I don't think anyone aside from a cyberbully would argue that cyberbullying is bad. It can cause serious trauma for the bullied kid. And because it happens online it isn't confined to school, but can reach right into your home.
Parents, kids and schools need to work together to stop bullying in any form. However, some schools might be going a bit too far.
A law that went into effect this year in Illinois allows schools to demand students hand over social media account passwords. The only thing the school needs is suspicion that the account was used to bully another student, even if the bullying was done outside of school hours and off school grounds.
Actually, the language of the law says the student just has to violate school policy. While schools are focused on bullying right now, I don't doubt they could come up with other reasons to demand passwords in the future.
As a parent, this raises a number of concerns. The big one is that if anyone is going to be monitoring my kid's social accounts for trouble, it's going to be me. If I want to involve the school, I'll do it on my terms.
I know there are parents who aren't as involved in their kids' lives, or don't understand the Internet well enough to keep tabs on them, but the solution isn't to bypass the parents.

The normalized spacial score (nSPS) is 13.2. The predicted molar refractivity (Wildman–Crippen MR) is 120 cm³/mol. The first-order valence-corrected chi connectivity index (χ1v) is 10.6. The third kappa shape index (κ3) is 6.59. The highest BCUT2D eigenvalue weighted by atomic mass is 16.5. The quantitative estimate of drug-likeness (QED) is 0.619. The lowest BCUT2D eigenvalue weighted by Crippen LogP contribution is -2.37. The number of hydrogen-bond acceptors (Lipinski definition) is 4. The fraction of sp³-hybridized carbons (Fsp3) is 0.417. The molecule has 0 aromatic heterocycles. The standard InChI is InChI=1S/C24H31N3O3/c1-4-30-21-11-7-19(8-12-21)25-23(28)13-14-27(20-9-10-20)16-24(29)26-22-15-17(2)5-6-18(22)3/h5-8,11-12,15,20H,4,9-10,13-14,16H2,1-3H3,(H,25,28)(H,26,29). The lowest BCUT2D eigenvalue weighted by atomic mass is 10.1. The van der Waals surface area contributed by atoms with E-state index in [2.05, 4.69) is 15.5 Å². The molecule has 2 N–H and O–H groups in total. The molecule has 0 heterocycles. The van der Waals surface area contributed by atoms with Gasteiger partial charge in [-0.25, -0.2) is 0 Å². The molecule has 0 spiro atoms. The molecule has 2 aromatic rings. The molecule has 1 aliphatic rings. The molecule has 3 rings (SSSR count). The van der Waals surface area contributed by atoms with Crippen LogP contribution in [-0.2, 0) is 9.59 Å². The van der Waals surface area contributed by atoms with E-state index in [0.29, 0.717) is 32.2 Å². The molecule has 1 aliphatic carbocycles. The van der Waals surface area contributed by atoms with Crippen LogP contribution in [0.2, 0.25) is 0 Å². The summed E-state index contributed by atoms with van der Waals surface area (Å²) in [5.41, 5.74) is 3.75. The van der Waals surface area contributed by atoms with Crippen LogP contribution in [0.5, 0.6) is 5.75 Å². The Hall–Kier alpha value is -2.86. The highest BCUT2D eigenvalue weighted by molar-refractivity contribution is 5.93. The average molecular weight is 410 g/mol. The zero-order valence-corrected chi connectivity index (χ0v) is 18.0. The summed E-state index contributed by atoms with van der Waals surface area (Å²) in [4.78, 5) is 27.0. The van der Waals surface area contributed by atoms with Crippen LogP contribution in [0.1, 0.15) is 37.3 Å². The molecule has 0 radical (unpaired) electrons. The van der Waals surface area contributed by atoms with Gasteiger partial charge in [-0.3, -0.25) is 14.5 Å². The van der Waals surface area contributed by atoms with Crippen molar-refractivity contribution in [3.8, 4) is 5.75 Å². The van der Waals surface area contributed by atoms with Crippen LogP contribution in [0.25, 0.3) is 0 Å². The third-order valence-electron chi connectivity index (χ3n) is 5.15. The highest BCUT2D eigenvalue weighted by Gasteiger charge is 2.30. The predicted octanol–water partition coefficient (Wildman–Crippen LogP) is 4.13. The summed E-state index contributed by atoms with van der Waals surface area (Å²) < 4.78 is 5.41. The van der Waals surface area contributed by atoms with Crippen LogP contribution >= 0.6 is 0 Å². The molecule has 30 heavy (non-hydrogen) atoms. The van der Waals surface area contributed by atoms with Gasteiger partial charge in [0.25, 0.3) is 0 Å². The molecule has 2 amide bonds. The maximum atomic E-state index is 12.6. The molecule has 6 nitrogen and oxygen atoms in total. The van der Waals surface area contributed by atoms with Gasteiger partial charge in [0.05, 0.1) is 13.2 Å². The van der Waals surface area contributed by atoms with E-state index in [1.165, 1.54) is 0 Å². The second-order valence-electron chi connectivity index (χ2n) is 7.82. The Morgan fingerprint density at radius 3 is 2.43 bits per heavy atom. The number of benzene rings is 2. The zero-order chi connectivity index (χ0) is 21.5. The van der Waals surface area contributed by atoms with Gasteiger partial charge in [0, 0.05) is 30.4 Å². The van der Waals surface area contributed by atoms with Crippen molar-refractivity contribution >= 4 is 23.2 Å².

Plus, what is the school going to do with the password? If it's a matter of seeing what the kid posted, the bullied child can provide a screenshot.
Is the school going to take over the account so the bully can't post anymore? The kid will just start a new one or two.
Are they going to have someone go through the entire account looking for signs of other rule breaking? That's a serious violation of the student's privacy.
Let's not forget that most the social accounts kids are using are ones that most adults don't realize they're on. Click here to see what I mean.
Frankly, schools aren't equipped to deal with kids online. When the L.A. school district handed out iPads to every school child, it took the kids a day to get around the content restrictions the school had put up. The district had to abandon the program at a substantial financial loss.
I applaud what the school is trying to do, but this seems like a serious overreach. What do you think? Would you let a school poke through your kid or grandkid's social accounts? Let me know in the comments.